Escoba is a shedding and fishing game, very closely related to the Italian game known as Scopa.
Escoba and Scopa are very similar, one of the key differences being the decks. Escoba, as a Latin game popular in Spain and all of Her former colonies, is played using the Spanish deck pattern, rather than the Italian deck pattern.
The word Escoba means “broom” in Spanish, players use the titular broom to “sweep” the board and take points for it.
How to Play Escoba?
In order to play Escoba, one must first own, purchase, or create a 40-card Spanish deck. Anybody can create a Spanish deck with a standard Anglo-American 52-card deck, simply by removing the 10s, 9s, and 8s from their deck of all suits. With those 12 total cards missing, an Anglo-American deck resembles a Spanish deck.
Dealer Selection and Partnerships
Once the Spanish deck has been created, Players should choose a dealer by whatever means they determine.
Once this has been done, Players should decide if they will play in partnerships. Escoba, as a game for 2-4 Players, can be played in partnerships with Players adding their scores together at the end of each round.
Whether playing cutthroat or partnership, the Dealer will then deal out three face-down cards to each Player, in order to serve as their hand.
As Players collect their cards and look at their hand, the Dealer will place four face-up cards into the center of the play area after which the remaining deck will be set down.
These face-up cards, or “community” cards, must have their values added up with the cards in the Players’ hands as Players take turns.
Even in a partnership game, all Players have their own turns, and their partner cannot play cards during their own turn.
Turn order goes counterclockwise from the Dealer, with the first Player sitting to the right of the Dealer going first. Traditionally, the Dealer’s partner cannot be this first Player or “Eldest hand.”
Players are attempting to add the face-values of their cards to a sum of 15. All numbered cards have their listed value, while Jacks are worth 8, Queens 9, and Kings 10.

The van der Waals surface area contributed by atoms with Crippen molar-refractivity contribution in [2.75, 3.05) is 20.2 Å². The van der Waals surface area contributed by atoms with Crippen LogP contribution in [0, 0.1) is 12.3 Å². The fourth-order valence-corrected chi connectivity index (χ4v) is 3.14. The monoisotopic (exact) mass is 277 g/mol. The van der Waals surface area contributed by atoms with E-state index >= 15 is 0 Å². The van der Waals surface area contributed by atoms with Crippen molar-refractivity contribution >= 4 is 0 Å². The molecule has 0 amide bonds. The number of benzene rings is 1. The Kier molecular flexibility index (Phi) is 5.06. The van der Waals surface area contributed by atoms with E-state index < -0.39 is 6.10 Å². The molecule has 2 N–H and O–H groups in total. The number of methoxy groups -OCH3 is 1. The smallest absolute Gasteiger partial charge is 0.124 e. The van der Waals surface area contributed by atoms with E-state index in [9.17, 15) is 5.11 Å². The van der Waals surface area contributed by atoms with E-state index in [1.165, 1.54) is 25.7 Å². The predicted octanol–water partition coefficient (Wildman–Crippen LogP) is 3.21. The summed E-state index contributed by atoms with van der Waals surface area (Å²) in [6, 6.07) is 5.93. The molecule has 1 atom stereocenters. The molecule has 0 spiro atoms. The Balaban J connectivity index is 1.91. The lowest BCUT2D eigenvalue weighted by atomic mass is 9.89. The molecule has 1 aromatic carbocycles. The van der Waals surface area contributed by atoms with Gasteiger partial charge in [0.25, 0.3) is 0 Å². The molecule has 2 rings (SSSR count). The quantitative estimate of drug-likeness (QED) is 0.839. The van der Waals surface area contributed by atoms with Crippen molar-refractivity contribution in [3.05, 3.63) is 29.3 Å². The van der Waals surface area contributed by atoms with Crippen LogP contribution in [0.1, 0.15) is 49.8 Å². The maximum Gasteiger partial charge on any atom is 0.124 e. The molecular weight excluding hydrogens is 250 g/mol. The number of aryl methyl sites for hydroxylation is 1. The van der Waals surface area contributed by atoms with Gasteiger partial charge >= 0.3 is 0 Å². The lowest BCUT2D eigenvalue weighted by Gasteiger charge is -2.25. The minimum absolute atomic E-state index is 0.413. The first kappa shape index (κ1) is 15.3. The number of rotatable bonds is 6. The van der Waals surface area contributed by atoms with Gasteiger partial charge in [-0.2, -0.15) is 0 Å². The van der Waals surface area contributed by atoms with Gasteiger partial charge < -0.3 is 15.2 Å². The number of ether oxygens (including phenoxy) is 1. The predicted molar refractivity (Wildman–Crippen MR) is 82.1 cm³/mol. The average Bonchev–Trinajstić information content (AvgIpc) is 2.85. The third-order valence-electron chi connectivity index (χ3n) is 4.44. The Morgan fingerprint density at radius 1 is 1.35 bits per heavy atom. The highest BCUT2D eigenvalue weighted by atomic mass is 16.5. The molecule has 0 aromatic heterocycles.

For example, if you have a King in your hand, and play it onto a community 5 during your turn, then you capture and keep both the King and 5.
Points and Capturing
Players will be scored based on the cards they have captured, with “Game” points awarded to Players for meeting certain conditions that will be explained in the “Scoring” section.
Escoba is normally played in Matchplay, with multiple rounds of Escoba making up one full game. These Game points therefore are the real objective of the game, and as such Players should try to capture as many cards as they are able in order to win as many game points as possible.
- Players are only allowed to play one card per turn, and must play their one card regardless.
- If that one card is unable to capture from the board, then Players must set their card onto an existing card in the play area. This set will then add up as though it were one card.
For example, setting a 3 onto a 4 will create a set of “7”. This card can then be set upon again, or captured with an 8. Players cannot set a card on a set that would exceed 15.
If there are less than 4 cards in the community board, Players may set their card on its own or play it onto an existing card.
Gameplay continues, with Players attempting to capture the necessary cards to win. Even if the play area becomes completely empty, the cards from the deck will not be dealt into it. Instead, the Dealer will deal Players a new set of three cards when their hand has completely emptied.
If the Play area is empty, that means no captures can be made and Players must set a card.
This continues, with cards from the deck dealt as Players run out of cards, until the deck is finally empty.
Once the deck is empty, the last Player to be able to capture from the board takes all remaining cards in the board.
- Player 1 sets a card
- Player 2 captures, and then no other Players are able to capture.
- Player 2 then captures all of the remaining cards in the play area.